What's your favorite budgeting tool?

  1. I used to try to be smart by monitoring my bank account to see how much I had to spend while trying to spend it wisely. It wasn't until I downloaded an app (Mint) that I realized how much unnecessary spending was going on. Mint categorizes each purchase into a designated budget automatically, and I realized I was spending a crap-ton on fast food, restaurants, and bars.

    What tools do you use to keep your budget on track?
    How did you set your savings goals?
    Do you have any tips for students (or anyone with a tight budget) to save a decent amount of money while still paying off loans and such?
    When did you open a Roth IRA? Do you think it's wise for a student (who is still paying off loans) to open a Roth IRA?

    I appreciate any nuggets of financial wisdom!
    •  
  2. 6 Comments

  3. by   Rose_Queen
    I'm a paper and pen kind of girl. I have a set of forms I bought on etsy that I print out and make a mini-bound book out of. I save all of my receipts so that I can total up what I spent where. The very first month I did it, I was shocked by how much I was spending to dine out or get delivery. It was basically about my entire food budget for the month. Doing better now.

    My tips for saving money:
    Have it automatically deposited so that you never miss it. I don't even see my 403(b) money because it's automatically deducted before I see my net pay amount.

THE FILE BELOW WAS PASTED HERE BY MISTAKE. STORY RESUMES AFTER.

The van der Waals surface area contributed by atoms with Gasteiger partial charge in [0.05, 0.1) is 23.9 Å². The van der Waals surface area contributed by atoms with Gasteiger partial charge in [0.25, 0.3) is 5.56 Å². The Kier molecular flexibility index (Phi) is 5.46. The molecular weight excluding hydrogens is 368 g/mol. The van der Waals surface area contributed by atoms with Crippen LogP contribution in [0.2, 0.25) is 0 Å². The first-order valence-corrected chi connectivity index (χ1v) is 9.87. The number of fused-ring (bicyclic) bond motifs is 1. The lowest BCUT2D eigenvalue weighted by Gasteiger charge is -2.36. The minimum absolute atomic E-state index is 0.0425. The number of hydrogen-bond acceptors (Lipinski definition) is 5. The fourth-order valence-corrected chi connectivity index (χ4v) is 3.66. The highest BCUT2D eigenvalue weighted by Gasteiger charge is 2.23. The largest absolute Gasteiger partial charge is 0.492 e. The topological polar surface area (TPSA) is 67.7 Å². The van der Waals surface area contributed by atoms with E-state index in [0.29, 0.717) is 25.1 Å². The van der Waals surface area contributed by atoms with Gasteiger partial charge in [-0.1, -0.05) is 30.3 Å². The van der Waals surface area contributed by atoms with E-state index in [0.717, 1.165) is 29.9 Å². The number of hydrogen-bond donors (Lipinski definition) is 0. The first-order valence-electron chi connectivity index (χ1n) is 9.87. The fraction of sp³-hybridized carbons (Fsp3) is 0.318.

The same with what goes into my emergency fund- my direct deposit allows me to set that $100 out of each pay goes straight into savings while the rest goes into checking. I save $2600/year and don't ever miss it. The only things I've used that savings account for: down payment on my house, home maintenance, and true emergencies (rather expensive ER visit). Once I get up to having 6 months of expenses saved, then I'll work on the IRA or investment account.

    Make sure that you contribute enough to the retirement account that the employer matches if they offer it. Mine will match half the amount up to 3% of pay. My minimum contribution then is 6%, but I have it automatically set to go up a percentage point every January 1.

    Credit cards:
    Great way to build credit if used appropriately. Other than when a major house repair well beyond my emergency funds was needed to be able to live in my home (and of course it wasn't covered by insurance), I don't carry a balance for more than 2 weeks. Basically, it's like I pay cash but use the credit card and pay in full every month.

    Budgeting that doesn't feel like too much constriction:
    I budget in money for fun. During the month of my birthday, I allot money for a spa day. I set a small amount aside for things like dining out, movies, and things like that.
  4. by   Jules A
    I thing being aware of what you are spending your money on is a great start. I used to use pen and paper now I use an Excell worksheet for tallying my expenses. I agree 100% with maxing whatever retirement your employer will match and I'm also a big fan of the Roth IRA. It is my understanding that the money you put in a Roth IRA because you have already paid taxes on it can be taken out without penalty. As for which debt to pay off first it will depend on the interest rate adjusting the rate if they are tax deductible.